Bush power grab a serious constitutional challenge
charges Senator Feinstein
President evades national law on military torture,
immigration policy and domestic surveillance,
former San Francisco mayor alleges
US Senator Dianne Feinstein (D-California) warns President Bush
on a unitary executive form of government.
By Pat Murphy and Luke
Copyright fogcityjournal.com 2006
May 31, 2006
President Bush evades constitutional limitation on presidential
war powers and sidesteps constraining legislation he signs into
law, US Senator Dianne Feinstein said in San Francisco Tuesday.
Both actions constitute "a serious constitutional challenge,"
Feinstein asserts the Bush Administration has engineered a policy
to purposefully circumvent and manipulate the US Constitution
framework of inherent checks and balances.
"This administration has, in my view, implemented a multi-pronged
ongoing effort to concentrate power under the Executive, contrary
to our constitutional framework," the former San Francisco
mayor told members of the Queen's Bench Bar Association.
Bush appointee Kevin Ryan among those listening.
Ryan serves as United States Attorney for the Northern California
"Under the Bush Administration our country is experiencing
a fundamental change in direction... to tip the balance of power
between the branches of government."
By use of signing statements - presidential addenda to congressional
bills signed into law - Bush creates presidential executive authority
not to implement the very provisions he's signed into law, Feinstein
"For anyone who is not familiar with signing statements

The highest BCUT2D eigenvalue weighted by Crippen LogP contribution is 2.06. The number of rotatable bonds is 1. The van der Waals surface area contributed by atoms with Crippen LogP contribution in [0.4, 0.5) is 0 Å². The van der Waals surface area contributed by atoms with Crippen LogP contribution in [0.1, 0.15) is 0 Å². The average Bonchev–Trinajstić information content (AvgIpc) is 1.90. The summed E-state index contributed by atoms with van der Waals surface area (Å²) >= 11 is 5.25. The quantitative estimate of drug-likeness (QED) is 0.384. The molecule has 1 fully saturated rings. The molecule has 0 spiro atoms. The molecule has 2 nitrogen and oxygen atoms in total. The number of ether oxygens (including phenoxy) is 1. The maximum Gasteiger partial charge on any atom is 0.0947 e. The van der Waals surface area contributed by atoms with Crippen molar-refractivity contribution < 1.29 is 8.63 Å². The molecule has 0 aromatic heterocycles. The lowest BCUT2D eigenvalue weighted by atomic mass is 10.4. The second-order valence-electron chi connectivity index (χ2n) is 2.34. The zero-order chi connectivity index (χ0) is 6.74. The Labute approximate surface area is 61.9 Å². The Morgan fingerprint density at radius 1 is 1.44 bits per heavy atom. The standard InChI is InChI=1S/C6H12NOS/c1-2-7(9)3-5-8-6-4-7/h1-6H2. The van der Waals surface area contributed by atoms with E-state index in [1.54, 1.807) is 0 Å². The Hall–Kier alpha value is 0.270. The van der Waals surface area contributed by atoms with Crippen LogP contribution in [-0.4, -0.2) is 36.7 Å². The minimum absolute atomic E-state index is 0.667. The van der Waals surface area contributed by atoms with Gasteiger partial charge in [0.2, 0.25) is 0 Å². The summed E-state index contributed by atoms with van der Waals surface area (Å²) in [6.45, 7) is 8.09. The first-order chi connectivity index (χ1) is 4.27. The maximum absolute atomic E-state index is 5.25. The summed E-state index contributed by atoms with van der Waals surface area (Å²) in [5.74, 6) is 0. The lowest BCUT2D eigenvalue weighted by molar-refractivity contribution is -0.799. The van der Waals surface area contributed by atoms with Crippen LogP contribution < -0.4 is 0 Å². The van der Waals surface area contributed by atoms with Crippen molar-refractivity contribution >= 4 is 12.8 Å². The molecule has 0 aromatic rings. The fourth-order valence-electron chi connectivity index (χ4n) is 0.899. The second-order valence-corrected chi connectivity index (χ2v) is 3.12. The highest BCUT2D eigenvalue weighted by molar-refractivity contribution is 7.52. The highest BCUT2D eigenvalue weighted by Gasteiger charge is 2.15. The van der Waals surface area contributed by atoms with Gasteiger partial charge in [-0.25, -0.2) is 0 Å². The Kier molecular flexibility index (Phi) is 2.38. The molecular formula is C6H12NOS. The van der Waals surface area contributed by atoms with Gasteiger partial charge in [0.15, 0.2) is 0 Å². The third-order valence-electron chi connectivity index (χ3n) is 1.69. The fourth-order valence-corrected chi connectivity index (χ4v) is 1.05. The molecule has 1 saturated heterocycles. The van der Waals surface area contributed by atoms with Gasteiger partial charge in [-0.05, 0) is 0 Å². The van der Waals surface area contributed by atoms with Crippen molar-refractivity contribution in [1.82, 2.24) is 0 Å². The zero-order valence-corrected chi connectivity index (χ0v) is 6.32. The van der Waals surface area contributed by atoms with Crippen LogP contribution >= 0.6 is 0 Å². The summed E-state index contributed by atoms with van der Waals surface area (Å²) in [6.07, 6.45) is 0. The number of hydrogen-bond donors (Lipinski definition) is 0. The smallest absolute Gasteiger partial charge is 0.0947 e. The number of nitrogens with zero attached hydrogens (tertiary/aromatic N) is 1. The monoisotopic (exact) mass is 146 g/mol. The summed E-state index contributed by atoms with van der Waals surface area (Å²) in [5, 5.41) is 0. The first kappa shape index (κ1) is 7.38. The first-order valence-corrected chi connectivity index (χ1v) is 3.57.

I think it is important to understand exactly what they are,"
"A signing statement is a written pronouncement about a
statute and generally includes his legal interpretation of the
law before him for signature or veto.
"Under President Bush these statements often include language
which asserts that the president will not follow the statute based
on his belief of its interference with his 'plenary authority.'
"I want to be clear about this point, in these statements
President Bush is arguing that he will ignore parts, or whole,
of the very statute that he has signed into law."
Bush has used signing statements to assert presidential right
not to implement national law on military use of torture, immigration
policies, and provisions of the Patriot Act, Feinstein stated..
By asserting such presidential right, Bush usurps the judiciary
by claiming the presidency "has the authority to interpret
- not execute - but interpret the law"
"Thereby, in a sense, acting as a judge as well as the executive."
The Bush Administration has issued more signing statements than
all previous presidents combined.
President Monroe began the use of signing statements.
A total of 322 such statements were signed from the Monroe Administration
through the Clinton Administration, with the Bush Administration
issuing 435 signing statements in its first term of office.
The current presidency also exerts broad authority of a unitary